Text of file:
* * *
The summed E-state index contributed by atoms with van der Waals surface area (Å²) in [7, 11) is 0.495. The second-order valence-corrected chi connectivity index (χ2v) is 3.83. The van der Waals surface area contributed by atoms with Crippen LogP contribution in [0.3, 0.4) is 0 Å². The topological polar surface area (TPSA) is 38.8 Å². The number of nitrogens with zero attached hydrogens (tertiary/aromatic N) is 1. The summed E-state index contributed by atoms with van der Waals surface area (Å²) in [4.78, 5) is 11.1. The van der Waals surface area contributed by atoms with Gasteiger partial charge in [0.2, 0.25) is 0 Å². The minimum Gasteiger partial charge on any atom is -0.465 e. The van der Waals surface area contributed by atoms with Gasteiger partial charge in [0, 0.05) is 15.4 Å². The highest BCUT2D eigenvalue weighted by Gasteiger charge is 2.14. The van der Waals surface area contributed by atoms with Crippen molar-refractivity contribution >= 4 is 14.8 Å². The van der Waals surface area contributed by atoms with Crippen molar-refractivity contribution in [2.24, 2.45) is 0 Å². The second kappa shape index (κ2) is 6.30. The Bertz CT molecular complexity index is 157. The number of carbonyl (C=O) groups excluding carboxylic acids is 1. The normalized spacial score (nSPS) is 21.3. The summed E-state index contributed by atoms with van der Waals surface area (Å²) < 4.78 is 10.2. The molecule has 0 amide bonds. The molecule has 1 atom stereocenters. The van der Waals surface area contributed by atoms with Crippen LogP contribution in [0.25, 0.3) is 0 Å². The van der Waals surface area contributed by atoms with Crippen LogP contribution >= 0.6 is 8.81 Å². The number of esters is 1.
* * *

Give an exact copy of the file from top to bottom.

The summed E-state index contributed by atoms with van der Waals surface area (Å²) in [7, 11) is 0.495. The second-order valence-corrected chi connectivity index (χ2v) is 3.83. The van der Waals surface area contributed by atoms with Crippen LogP contribution in [0.3, 0.4) is 0 Å². The topological polar surface area (TPSA) is 38.8 Å². The number of nitrogens with zero attached hydrogens (tertiary/aromatic N) is 1. The summed E-state index contributed by atoms with van der Waals surface area (Å²) in [4.78, 5) is 11.1. The van der Waals surface area contributed by atoms with Gasteiger partial charge in [0.2, 0.25) is 0 Å². The minimum Gasteiger partial charge on any atom is -0.465 e. The van der Waals surface area contributed by atoms with Gasteiger partial charge in [0, 0.05) is 15.4 Å². The highest BCUT2D eigenvalue weighted by Gasteiger charge is 2.14. The van der Waals surface area contributed by atoms with Crippen molar-refractivity contribution >= 4 is 14.8 Å². The van der Waals surface area contributed by atoms with Crippen molar-refractivity contribution in [2.24, 2.45) is 0 Å². The second kappa shape index (κ2) is 6.30. The Bertz CT molecular complexity index is 157. The number of carbonyl (C=O) groups excluding carboxylic acids is 1. The normalized spacial score (nSPS) is 21.3. The summed E-state index contributed by atoms with van der Waals surface area (Å²) < 4.78 is 10.2. The molecule has 0 amide bonds. The molecule has 1 atom stereocenters. The van der Waals surface area contributed by atoms with Crippen LogP contribution in [0.25, 0.3) is 0 Å². The van der Waals surface area contributed by atoms with Crippen LogP contribution >= 0.6 is 8.81 Å². The number of esters is 1.